About WMW: The history, the hosts and the success
WMW About Us
Washington’s Most Wanted began airing in July 2008 as a weekly segment during Q13 FOX News at 9 and 10 p.m. on Saturdays. Recognizing the need to catch fugitives and to make the community safer, the segment expanded into a half-hour show on Nov. 14, 2008.
FOX television stations throughout Washington state began airing WMW in February 2009. WMW has become a state-wide crime fighting program, helping catch fugitives in Spokane (KAYU), Yakima (KCYU) and the Tri-Cities (KFFX) areas.
Through partnerships with Crime Stoppers and local law enforcement, WMW is leading the way in fighting crimes in your neighborhood.
You can watch WMW on Q13 FOX on Friday and Saturday nights at 10:30.
As the Executive Producer and host of Washington’s Most Wanted, I have a passion for giving a voice to victims. I launched the half-hour weekly show in November 2008 in partnership with more than 60 local, state and federal law enforcement agencies as well as area Crime Stoppers programs. To date, I’ve helped police capture almost 700 fugitives. I also appeared as a correspondent on America’s Most Wanted with John Walsh in May 2011 to ask for the public’s help in finding a child rapist from Pierce County who had been on the run for a decade. The segment led to the fugitive’s capture in St. Louis – and a long-term prison sentence. In addition to Washington’s Most Wanted, you can also find me at the Q13 FOX News anchor desk at 9 and 10 p.m.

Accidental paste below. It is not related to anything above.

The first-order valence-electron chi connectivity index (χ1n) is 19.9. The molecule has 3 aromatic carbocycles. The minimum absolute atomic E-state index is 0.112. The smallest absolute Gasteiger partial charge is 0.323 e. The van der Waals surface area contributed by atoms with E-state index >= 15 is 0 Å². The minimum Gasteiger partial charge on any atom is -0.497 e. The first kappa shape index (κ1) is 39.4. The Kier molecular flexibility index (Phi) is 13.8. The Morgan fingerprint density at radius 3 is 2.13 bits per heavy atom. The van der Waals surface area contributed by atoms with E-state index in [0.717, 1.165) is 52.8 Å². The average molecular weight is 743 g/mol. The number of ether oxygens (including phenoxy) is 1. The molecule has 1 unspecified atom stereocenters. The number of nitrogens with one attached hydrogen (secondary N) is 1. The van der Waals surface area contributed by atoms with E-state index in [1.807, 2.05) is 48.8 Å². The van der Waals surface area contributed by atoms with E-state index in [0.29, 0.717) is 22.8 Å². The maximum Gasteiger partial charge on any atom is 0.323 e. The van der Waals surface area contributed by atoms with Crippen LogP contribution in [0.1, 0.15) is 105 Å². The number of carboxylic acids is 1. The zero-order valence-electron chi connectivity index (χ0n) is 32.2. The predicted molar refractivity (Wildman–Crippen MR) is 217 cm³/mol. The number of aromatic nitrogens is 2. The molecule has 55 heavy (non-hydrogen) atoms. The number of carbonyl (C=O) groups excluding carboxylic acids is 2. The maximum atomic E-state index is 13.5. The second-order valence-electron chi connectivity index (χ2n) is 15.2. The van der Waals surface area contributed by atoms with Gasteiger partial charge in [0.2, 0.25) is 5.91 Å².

As a former police officer, it is an honor to work with law enforcement again. I have the rare privilege of also working with families and friends who are victims of homicide and other violent crimes – being able to be an extension of their voice is what propels my desire to cover cold cases and murder mysteries.
I also believe that educating the community on the day-to-day operations of a police force is important and while I am no longer an undercover officer, I still get to chase bad guys – it’s something that never gets old to me and when we catch one, I get a rush of excitement.
To know that we are working to make our community safer is what gives my job meaning. I see the positive effects of our show every single day, and that is why I do what I do.